The plaintiffs seek to enjoin the enforcement of Section 1516 as now amended and to have it and the practices carried on pursuant to it at the Abington Senior High School declared unconstitutional as an establishment of religion and as an interference with the free exercise of religion. The defendants maintain, among other things, that the plaintiffs have failed to prove that they have sustained any injury to a constitutionally protected right and that therefore they are without standing to maintain the suit at bar. The defendants insist that it follows that this court is without jurisdiction to determine whether the statute or the exercises conducted under it are constitutional. They contend also that the statute does not establish a religion and that it does not interfere with the free exercise of religion and vigorously assert that the doctrine of abstention requires this court to stay its hand.

[1, 2] As to the preliminary questions of law we think we need not say much more than that which is set out under heading “III” of our first opinion, 177 F. Supp. 402 403, except in two respects. The statute now sub judice provides, as has been said, that a child may be excused from attendance at the Bible reading on the written request of his parent or guardian. But since, as will appear here inafter, we decide this controversy on the “Establishment of Religion" clause of the First Amendment the exculpatory phrase cannot aid the defendants' argument that the doctrine of abstention is applicable for, as we will show, there is religious establishment in this case whether pupils are or are not excused from attendance at the morning exercises. It is also true, as the defendants point out. that Section 1516 as amended by the Act of 1959, has not been long in existence, but this cannot be considered to be a decisive factor. There is no suggestion or even hint that the important issues presented by this case will be litigated in the Pennsylvania Courts. We have no doubt that substantial federal questions are presented for adjudication by the present litigation. We therefore must proceed to decide this controversy on the merits.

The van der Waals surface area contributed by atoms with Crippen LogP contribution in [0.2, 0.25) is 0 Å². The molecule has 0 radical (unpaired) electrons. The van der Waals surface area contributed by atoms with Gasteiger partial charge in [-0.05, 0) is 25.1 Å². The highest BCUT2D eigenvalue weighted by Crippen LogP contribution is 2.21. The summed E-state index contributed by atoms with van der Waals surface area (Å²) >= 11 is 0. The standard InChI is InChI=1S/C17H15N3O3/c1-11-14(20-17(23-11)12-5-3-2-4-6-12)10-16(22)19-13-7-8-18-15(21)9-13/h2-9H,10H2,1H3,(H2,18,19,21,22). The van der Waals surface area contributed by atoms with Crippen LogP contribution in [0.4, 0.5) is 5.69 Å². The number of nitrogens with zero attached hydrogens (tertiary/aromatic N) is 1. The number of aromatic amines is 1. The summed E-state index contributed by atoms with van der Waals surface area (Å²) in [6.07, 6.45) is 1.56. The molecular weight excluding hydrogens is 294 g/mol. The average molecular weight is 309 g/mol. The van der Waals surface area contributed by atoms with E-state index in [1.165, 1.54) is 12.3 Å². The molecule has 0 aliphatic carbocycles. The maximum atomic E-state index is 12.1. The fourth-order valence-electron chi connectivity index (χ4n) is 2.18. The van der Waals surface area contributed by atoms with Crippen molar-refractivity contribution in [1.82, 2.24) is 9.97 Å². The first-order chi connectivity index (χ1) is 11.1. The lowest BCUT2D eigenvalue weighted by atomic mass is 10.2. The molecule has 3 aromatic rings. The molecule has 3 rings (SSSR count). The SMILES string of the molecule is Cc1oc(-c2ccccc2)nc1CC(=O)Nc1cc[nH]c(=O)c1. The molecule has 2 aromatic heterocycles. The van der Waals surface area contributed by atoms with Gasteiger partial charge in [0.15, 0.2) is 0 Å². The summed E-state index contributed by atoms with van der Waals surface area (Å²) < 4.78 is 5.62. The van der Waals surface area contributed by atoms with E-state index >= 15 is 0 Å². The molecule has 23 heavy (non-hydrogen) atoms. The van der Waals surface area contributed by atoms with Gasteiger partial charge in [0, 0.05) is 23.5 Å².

The attendance by the minor plaintiffs, Roger and Donna Schempp, at the Abington Senior High School is compulsory. See 24 P.S. $ 13–1327 (Supp. 1960). The reading of ten verses of the Holy Bible under the present statute also is compelled by law. The reading of the verses, even without comment, possesses a devotional and religious character and constitutes in effect a religious observance. The devotional and religious nature of the morning exercises is made all the more apparent by the fact that the Bible reading is followed immediately by a recital in unison by the pupils of the Lord's Prayer. The fact that some pupils, or theoretically all pupils, might be excused from attendance at the exercises does not mitigate the obligatory nature of the ceremony for the “new” Section 1516, as

We assume that he meant to use

2 The word used by Mr. Schempp was “anti-Red.” the word "pro-Red."

3 The Bible employed was the King James Version. our first opinion, 177 F. Supp. at p. 400.

See note 10 cited to the text of

did the statute prior to its 1959 amendment, unequivocally requires the exercises to be held every school day in every school in the Commonwealth. The exercises are held in the school buildings and perforce are conducted by and under the authority of the local school authorities and during school sessions. Since the statute requires the reading of the “Holy Bible," a Christian document, the practice, as we said in our first opinion, prefers the Christian religion. The record demonstrates that it was the intention of the General Assembly of the Commonwealth of Pennsylvania to introduce a religious ceremony into the public schools of the Commonwealth.